By: Dr. Harriet Burge and Dave Gallup
Endotoxins are bacterial products that are ubiquitous in the environment and, although they do take part in some disease processes, exposure at some level is probably essential for the normal development of the human (and animal) immune systems.
Click here for more information about your immune system. The immune system is a host of defence system.This is made up of several biological structures and processes in the organism. It helps to protect one from diseases. Even a unicellular organism, say for example a bacteria, has an elementary immune system, this is present in the enzyme form.
The nature of endotoxin
Bacteria produce two general types of toxins: exotoxins and endotoxins. Exotoxins are soluble proteins that are excreted from the bacterial cell. Anthrax, tetanus, botulism, and toxic shock syndrome are a few of the diseases caused by bacterial exotoxins. Endotoxins, on the other hand, are lipopolysaccharides (LPS) that are part of the bacterial cell structure. The toxin is minimally soluble and effects occur directly from contact with the bacteria. Endotoxins are produced by Gram negative bacteria such Escherischia coli, Salmonella, Shigella, Pseudomonas, Neisseria, Haemophilus, and many others. All Gram negative bacteria have lipopolysaccharides as part of the cell wall. However, the lipopolysaccharides are not always toxic and those that are vary in potency.
Endotoxins are potent inflammatory agents, stimulating the release of many chemicals that activate the immune system. In high concentrations, such as would occur during a Gram negative bacterial infection, fever, inflammation, coagulation of platelets, hemorrhage, and shock may result. At the much lower concentrations encountered during inhalation exposures, inflammation is the primary outcome.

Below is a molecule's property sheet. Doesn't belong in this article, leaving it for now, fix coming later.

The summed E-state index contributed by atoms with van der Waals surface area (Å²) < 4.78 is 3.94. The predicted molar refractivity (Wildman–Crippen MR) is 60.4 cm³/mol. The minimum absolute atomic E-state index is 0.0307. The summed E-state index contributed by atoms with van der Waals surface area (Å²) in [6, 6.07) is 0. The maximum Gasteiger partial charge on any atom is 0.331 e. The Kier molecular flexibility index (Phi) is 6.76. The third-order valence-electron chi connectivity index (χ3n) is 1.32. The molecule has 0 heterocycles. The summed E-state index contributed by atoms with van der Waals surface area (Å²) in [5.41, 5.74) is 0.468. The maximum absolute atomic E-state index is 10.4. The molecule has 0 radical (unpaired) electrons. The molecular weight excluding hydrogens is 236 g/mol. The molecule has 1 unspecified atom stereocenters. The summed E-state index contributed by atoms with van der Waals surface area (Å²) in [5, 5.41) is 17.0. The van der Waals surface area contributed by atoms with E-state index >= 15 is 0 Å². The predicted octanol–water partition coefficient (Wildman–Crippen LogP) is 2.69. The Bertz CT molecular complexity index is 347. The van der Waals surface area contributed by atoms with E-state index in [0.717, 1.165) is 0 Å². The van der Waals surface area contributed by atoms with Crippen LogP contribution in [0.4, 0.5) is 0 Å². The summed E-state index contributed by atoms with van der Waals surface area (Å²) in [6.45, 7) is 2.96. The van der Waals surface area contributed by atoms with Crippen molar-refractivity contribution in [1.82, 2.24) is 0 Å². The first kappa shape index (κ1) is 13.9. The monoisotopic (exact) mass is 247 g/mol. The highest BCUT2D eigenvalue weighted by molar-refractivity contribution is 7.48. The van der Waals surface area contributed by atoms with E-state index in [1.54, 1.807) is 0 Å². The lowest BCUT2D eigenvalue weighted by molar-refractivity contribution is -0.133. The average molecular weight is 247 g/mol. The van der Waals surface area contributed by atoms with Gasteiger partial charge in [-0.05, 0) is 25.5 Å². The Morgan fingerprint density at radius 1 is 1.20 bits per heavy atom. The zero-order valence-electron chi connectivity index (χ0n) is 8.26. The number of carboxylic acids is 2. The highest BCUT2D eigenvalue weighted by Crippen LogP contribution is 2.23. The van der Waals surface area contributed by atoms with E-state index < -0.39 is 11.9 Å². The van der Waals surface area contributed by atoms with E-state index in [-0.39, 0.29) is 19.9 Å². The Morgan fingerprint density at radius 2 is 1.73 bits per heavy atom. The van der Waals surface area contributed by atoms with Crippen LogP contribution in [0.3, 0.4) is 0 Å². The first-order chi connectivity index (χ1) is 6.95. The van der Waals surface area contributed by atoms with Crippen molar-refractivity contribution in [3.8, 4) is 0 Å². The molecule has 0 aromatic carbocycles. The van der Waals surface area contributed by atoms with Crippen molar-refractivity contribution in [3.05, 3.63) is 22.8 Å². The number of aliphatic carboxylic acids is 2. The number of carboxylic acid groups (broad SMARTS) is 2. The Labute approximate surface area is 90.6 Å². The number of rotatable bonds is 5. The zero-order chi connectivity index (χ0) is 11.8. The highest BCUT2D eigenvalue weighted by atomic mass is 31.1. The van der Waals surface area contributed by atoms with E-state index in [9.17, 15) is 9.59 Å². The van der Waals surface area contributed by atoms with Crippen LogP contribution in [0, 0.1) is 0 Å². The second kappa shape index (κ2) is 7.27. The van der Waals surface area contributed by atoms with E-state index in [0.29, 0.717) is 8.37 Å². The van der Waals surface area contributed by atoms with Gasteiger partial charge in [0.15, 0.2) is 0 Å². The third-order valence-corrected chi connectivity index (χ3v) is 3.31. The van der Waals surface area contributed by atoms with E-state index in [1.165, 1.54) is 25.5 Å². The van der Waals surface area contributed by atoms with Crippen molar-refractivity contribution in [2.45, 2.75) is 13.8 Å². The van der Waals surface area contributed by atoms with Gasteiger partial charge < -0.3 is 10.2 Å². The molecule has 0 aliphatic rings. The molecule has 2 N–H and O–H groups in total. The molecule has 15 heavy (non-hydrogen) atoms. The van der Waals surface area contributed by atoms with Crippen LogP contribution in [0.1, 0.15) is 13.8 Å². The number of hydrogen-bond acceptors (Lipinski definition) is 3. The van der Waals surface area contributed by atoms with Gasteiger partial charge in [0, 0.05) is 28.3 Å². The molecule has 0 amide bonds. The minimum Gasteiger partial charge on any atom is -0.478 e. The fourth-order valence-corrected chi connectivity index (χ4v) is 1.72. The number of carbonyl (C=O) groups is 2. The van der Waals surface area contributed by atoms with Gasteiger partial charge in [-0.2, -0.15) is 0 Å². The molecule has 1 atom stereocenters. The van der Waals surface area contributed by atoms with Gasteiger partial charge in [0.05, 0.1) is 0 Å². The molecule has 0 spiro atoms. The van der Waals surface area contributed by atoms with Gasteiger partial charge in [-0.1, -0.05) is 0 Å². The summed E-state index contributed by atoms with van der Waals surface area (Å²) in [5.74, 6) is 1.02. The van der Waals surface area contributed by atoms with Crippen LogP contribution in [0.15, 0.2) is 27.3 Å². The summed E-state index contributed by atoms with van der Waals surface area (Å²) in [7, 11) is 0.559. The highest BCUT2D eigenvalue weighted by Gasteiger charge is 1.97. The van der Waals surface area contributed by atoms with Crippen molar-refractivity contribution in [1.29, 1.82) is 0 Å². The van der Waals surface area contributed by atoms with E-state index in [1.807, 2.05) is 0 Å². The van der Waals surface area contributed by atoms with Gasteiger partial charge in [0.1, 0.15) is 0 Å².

In some work environments in which organic material is handled or large amounts of water are used (e.g., swine confinement, fiberglass manufacturing) work-related respiratory illnesses may occur. These illnesses are characterized by fever, chills, muscle aches, shortness of breath, and cough. These symptoms may be worse on Monday and may gradually abate during the week, only to return following a weekend of no exposure. In residential and office environments, effects are less clear. Some studies relate dust or air levels of endotoxin to respiratory inflammation.
In residential environments, endotoxin exposure appears to be related to a decrease in the risk of developing asthma. This effect is called the hygiene hypothesis, which considers that the reduction in exposure to endotoxin caused by increasing standards for home hygiene has led in part to the rising incidence of asthma.
Sampling and measurement technologies
The most commonly used analytical method for endotoxin detection and measurement is the Limulus amoebocyte assay. This assay measures endotoxin in units of toxic activity as measured by the ability to clot the blood of Limulus (the horseshoe crab). Results from this assay are highly dependent on the lot of Limulus lysate being used, and the assay is affected by many factors, including materials that may be present in a sample. In general, this means that data from different laboratories cannot be directly compared and, even within a laboratory, data from different days or different batches of chemicals are difficult to compare. The ACGIH Bioaerosols Committee has proposed a relative standard for airborne endotoxin based on the Limulus assay that requires outdoor measurements for comparison. The comparisons are made on data produced by the same assay using the same lot of reagents.
Total lipopolysaccharides can be measured using gas chromatography. This method is stable and interlaboratory comparisons can be made. However, the method measures both toxic and non-toxic lipopolysaccharides. Since the non-toxic forms may be immunostimulants, this approach may actually be the most relevant in the long run. LPS is measured in concentration of the actual compound (e.g., nanograms/gram of dust). Endotoxin is measured in units of potency-endotoxin units (EU). In some literature, endotoxin concentrations are listed as nanograms (ng) or micrograms (ug)/ unit of measure. In these cases, either GCMS has been used to measure total LPS, or the authors are referring to units of the reference LPS standard used in the assay. However, because the type of lipopolysaccharide in the unknown sample may differ from the standard, EU is the preferred unit for Limulus assay data.